Each truck filled up at the same gas station by the same fuel filler — once at the beginning, then at the end of the loop — in the same way, making sure the tank was full with a “double-click.”
It’s worth noting that the Ford had more than 3,000 miles on it when it came to us, the Nissan about 1,800, and the remaining three around 600. At each driver-change point along our route, we rotated vehicles to mitigate any differences in weight or driving styles. By the end of the day, each driver had an equal turn in each truck.
Our Michigan loop started in Romulus, just north of Detroit Metro Airport, and headed north to Auburn Hills, about 40 miles away. Most of the first part of our route was a mixture of large four-lane roads and tight city streets.
Our second leg took us from Auburn Hills to Flint, another 40 miles, but this stretch was mostly on Interstate 75. While in each truck, each driver took notes on noise level, ride comfort, any squeaks they hear, and their impressions of the overall package. This is the most subjective part of our test and makes for some lively discussions at the end of the day, but it’s an important part of the judging.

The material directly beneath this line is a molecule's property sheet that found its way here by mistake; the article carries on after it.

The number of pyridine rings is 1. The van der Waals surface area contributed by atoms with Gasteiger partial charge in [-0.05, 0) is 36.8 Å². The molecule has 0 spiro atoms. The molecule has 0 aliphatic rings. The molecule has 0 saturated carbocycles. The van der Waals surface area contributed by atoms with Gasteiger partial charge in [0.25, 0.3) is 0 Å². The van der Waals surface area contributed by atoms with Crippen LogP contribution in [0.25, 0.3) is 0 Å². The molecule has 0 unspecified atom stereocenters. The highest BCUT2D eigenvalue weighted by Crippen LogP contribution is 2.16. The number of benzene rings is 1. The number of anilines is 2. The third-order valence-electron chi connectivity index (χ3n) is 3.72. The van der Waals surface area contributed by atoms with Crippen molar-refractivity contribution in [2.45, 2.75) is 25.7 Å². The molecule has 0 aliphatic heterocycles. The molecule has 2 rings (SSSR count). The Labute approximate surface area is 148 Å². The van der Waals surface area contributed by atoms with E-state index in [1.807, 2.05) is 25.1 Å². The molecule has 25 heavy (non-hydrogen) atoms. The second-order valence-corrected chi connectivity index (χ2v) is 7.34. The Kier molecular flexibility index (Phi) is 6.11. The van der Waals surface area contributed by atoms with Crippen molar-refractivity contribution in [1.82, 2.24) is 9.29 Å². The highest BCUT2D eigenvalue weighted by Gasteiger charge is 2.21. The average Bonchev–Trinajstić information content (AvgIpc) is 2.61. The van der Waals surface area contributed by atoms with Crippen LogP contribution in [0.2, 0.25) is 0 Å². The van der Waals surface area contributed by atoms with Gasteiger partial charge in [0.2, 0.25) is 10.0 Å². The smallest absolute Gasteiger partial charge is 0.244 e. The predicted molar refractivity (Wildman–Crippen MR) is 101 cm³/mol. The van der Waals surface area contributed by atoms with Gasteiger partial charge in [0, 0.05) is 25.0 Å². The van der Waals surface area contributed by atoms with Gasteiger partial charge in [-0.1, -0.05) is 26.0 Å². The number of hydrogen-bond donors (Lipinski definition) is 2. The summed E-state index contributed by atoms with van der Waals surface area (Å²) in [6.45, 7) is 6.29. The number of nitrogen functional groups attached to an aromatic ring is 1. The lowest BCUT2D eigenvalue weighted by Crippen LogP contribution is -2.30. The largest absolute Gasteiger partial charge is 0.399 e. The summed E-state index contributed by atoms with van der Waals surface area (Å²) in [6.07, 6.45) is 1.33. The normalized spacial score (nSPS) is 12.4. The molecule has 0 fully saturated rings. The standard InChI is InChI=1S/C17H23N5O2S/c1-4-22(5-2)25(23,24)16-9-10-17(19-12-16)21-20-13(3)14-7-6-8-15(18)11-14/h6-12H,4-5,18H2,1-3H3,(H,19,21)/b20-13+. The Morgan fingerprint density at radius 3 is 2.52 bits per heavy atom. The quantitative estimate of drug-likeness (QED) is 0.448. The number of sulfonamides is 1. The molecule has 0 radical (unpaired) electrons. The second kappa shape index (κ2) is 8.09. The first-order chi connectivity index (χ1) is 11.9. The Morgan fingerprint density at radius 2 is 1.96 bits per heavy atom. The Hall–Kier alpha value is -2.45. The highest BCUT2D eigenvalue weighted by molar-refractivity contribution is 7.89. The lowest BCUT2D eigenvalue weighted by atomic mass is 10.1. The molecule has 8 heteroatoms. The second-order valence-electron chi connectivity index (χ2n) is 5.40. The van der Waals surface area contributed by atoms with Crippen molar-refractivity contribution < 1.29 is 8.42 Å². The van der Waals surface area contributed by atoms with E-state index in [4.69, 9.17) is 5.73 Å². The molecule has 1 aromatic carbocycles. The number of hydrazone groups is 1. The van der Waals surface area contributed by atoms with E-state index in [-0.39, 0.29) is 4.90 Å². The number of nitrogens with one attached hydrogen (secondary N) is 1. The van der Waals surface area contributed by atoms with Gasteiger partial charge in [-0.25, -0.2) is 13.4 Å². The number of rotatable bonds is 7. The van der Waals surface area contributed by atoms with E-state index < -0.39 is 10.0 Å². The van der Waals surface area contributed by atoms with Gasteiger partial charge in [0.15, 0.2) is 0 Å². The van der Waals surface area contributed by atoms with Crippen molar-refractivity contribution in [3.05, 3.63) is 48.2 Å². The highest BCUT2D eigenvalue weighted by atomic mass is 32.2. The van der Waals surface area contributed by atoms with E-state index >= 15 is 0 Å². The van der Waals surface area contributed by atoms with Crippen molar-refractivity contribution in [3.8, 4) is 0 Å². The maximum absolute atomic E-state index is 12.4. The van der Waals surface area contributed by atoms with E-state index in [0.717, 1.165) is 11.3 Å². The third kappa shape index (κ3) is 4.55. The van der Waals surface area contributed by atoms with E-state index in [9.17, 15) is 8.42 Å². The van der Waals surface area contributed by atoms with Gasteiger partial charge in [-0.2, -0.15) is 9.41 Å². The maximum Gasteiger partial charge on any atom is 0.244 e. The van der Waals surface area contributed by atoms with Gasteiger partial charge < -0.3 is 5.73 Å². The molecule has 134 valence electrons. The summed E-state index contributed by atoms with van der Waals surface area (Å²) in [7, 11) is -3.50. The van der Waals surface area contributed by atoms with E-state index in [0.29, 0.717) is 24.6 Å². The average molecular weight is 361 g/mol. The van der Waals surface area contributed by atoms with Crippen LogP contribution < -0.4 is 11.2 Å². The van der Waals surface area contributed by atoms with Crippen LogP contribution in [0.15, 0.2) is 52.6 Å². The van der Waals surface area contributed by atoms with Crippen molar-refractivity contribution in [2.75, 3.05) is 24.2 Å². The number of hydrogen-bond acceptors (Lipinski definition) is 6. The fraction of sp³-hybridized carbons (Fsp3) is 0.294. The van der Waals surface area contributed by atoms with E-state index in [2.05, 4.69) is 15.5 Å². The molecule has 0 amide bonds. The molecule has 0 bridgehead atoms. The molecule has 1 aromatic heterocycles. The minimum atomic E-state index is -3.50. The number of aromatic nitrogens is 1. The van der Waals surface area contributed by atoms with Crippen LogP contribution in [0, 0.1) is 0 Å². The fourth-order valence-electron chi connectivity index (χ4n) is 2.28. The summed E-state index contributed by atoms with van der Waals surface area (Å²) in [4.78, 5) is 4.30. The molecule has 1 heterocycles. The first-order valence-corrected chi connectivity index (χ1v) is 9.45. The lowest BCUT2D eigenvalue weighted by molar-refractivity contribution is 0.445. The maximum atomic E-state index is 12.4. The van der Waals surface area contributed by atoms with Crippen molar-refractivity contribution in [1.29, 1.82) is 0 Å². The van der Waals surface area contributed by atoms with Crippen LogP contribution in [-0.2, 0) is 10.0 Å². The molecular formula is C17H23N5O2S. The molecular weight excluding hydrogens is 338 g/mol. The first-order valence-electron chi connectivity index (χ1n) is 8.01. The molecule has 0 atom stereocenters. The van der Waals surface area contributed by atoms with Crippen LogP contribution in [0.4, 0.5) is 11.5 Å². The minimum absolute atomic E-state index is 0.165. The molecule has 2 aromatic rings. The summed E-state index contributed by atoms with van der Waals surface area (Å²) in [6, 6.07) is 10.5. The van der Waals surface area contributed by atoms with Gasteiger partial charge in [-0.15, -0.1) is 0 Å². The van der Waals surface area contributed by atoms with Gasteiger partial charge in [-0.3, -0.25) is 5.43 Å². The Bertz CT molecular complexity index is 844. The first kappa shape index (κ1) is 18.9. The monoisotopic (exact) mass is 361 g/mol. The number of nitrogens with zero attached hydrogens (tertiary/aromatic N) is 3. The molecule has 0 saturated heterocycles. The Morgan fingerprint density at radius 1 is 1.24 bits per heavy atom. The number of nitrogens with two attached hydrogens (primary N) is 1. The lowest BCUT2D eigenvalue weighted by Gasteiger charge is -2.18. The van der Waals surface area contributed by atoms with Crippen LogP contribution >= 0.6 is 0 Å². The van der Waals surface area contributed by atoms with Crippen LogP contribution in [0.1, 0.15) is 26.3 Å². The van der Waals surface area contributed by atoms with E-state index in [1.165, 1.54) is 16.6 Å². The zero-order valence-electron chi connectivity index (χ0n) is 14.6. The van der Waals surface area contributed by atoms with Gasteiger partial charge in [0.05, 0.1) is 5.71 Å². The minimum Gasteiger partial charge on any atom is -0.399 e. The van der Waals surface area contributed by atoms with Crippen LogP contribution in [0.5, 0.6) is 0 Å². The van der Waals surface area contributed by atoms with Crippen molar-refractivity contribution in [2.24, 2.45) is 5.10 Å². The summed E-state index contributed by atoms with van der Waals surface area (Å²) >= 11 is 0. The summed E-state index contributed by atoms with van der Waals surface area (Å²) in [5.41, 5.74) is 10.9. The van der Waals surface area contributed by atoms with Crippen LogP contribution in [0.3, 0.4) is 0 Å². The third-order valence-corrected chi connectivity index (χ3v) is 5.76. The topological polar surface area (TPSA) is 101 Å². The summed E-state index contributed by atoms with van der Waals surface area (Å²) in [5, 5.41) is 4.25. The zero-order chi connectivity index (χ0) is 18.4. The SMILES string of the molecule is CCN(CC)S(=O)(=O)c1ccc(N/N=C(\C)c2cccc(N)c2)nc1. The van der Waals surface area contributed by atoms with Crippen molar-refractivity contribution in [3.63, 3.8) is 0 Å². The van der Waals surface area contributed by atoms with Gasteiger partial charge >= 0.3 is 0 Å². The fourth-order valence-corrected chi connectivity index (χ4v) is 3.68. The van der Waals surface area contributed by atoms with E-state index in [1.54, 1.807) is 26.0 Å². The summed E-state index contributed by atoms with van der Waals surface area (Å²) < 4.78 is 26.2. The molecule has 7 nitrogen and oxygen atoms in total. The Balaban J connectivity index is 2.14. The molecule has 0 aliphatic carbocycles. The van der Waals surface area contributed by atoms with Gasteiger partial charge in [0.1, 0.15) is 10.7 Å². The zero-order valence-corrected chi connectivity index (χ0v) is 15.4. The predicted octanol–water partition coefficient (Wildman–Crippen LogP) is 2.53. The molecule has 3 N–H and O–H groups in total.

From Flint, we headed south to Howell for another 35-mile stretch, then just outside of Ann Arbor, and finally back to the original gas station, and the same pump, to record final fill-up results. Our total loop was just less than 170 miles.
The fuel economy winner was no shocker, since the Ford was the lightest of our competitors by more than a few hundred pounds and had the smallest (and newest) engine. The F-150 recorded a solid 21.2 mpg. The heaviest truck in the test, the Tundra, also had the worst fuel economy at 18 mpg. In second place, using the Hemi’s cylinder-shutoff technology, the Ram posted 19 mpg, with both the Nissan and Chevy (which also offers cylinder deactivation) close behind with 18.8 mpg and 18.7 mpg, respectively.